Ball Game

I finished the first iteration of a Plinko-like ball game I started working on a while ago for my son. It uses printed parts, some plywood, a sheet of Lexan, and a Nerf Rival ball to create a simple combination of pinball and the famous Plinko game from The Price is Right.

The objective isn’t well defined, but the boys enjoy playing with it. A friend suggested replacing some of the peg openings with cups that correspond to score amounts to provide an objective for the player to work toward. I may do that in the next iteration.

Sorry about the video quality–I can’t find my better camera at the moment.

Inside cuts

I cut out the slot for the reloading handle to travel in tonight. This handle will rotate the ball-catching tray (this needs a better name) up from near-horizontal to vertical, at which point the player will slide it up to the top, Sliding it up to the top will run all of the balls back into the magazine to prepare for another round of play.

I did this by cutting 1/4″ holes on either end of the slot, removing the blade from the scroll saw, putting the blade through one of the holes, then reattaching the blade to the saw.

Anyway, here’s a picture:

Getting my bearings

I made a few key improvements to the bearing launcher/gun tonight:

  • Added a ramp to guide the balls to the front of the launcher
  • Switched to a slightly (1/32″) larger brass tube
  • Filed a groove into the trigger for the rubber band to rest in

These changes dramatically increased the reliability of the launcher. I recorded a couple videos, one just showing the new features and another showing a “fast as you can pull the trigger” speed test.



Ok, I’m taking a little break from the steam engine project. After getting the piston and valve made, it became apparent the precision I’m capable of with my Dremel and drill press are not sufficient for the rigors of rapid cyclic motion (as suspected from the start).

While I think more about that, I am working on a wooden arcade game that challenges the player to drop or launch .50 ball bearings down a slope to hit targets. The game will be fully enclosed (to prevent removal of the ball bearings) and will feature a pistol-grip ball launcher/gun as the input mechanism.

Below is a video demonstration of the prototype launcher. The brass receiver tube (the internal magazine) is so closely matched to the .50 balls they occasionally jam in there, so I’m looking into remedies for that. But you can see how the device drops out one ball while retaining the others until the player releases and pulls the trigger again. Ultimately, a supply of balls from within the game itself will replenish that brass tube as the player launches balls, since the tube only holds four.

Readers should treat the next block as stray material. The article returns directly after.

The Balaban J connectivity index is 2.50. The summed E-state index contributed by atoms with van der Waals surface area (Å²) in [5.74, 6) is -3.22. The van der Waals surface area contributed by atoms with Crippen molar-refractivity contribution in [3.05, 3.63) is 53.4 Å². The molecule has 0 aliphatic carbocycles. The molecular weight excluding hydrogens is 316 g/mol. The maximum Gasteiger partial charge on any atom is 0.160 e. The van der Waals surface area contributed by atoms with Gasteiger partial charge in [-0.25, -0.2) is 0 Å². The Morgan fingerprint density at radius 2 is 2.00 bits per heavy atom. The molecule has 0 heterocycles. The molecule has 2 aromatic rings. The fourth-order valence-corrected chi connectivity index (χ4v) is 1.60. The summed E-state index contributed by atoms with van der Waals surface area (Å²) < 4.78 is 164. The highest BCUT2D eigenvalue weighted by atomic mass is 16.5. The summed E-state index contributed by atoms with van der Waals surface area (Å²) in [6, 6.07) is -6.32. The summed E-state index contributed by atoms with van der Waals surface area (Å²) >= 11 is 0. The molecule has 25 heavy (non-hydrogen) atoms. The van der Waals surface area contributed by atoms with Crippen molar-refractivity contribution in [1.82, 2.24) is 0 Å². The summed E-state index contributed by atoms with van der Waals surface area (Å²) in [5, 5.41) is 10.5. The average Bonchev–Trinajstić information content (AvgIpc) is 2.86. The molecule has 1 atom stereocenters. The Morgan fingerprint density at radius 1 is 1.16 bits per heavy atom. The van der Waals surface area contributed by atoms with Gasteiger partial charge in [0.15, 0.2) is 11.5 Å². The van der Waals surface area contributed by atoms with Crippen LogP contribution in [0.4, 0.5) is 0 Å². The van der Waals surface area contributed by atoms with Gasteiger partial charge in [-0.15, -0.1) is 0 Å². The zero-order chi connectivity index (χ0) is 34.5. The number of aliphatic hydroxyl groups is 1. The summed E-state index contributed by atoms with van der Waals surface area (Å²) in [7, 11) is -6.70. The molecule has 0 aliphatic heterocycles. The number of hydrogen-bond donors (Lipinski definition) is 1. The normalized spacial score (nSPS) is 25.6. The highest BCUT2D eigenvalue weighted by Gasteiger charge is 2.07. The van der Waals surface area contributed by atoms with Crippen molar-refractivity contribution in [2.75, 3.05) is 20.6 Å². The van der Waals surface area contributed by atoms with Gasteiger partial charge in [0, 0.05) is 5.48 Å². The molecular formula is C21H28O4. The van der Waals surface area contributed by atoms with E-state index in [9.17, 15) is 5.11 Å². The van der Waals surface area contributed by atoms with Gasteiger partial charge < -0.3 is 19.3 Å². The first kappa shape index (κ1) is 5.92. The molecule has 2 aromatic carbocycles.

I’ll post more details about how this works if the project looks ultimately feasible.

A soft interlude

At the start of the winter, I set a goal for myself to create a simple PC game I could play in the living room on my Steam Link with my son. Winter wears on, and I’ve been so focused on the motor and other hardware projects, I really haven’t done much with this goal.

Today I set aside the motor project (which is waiting on the 4mm parts from England) and worked a bunch on the game.

The game will be like Space Invaders or Galaga, but you shoot at the invading aliens from stationary positions, like Missile Command. The aliens’ goal is to descend and abduct citizens, who run in hapless panic back and forth across the bottom of the screen. Ideally you kill the aliens before they abduct anyone, but if someone does get picked up, you can safely rescue them by deploying a Sky Commando. Sky Commandos swoop in with wingsuits from the nearest side of the screen, and if you aim their arc correctly, they’ll grab onto the alien ship and attack it from within, destroying it and rescuing any abductees. Sky Commandos are a limited but reusable resource, which just means you can only have a finite number of them in play at a time.

The game is meant to be played with a gamepad since I intend to play it in the living room. I’ll release it for free if it shapes up into something worth releasing.

Today’s progress was implementing the alien AI that allows them to identify and move in on a potential abductee. Otherwise, I have the game engine in place (using the entity/component/system, or ECS, model) with an observer pattern to inform systems about entities they should care about or stop caring about. I’m implementing it all in C# using MonoGame. Currently the player can shoot at aliens with a rapid-fire weapon, and as I said, aliens will now pick a citizen to abduct and descend to get them.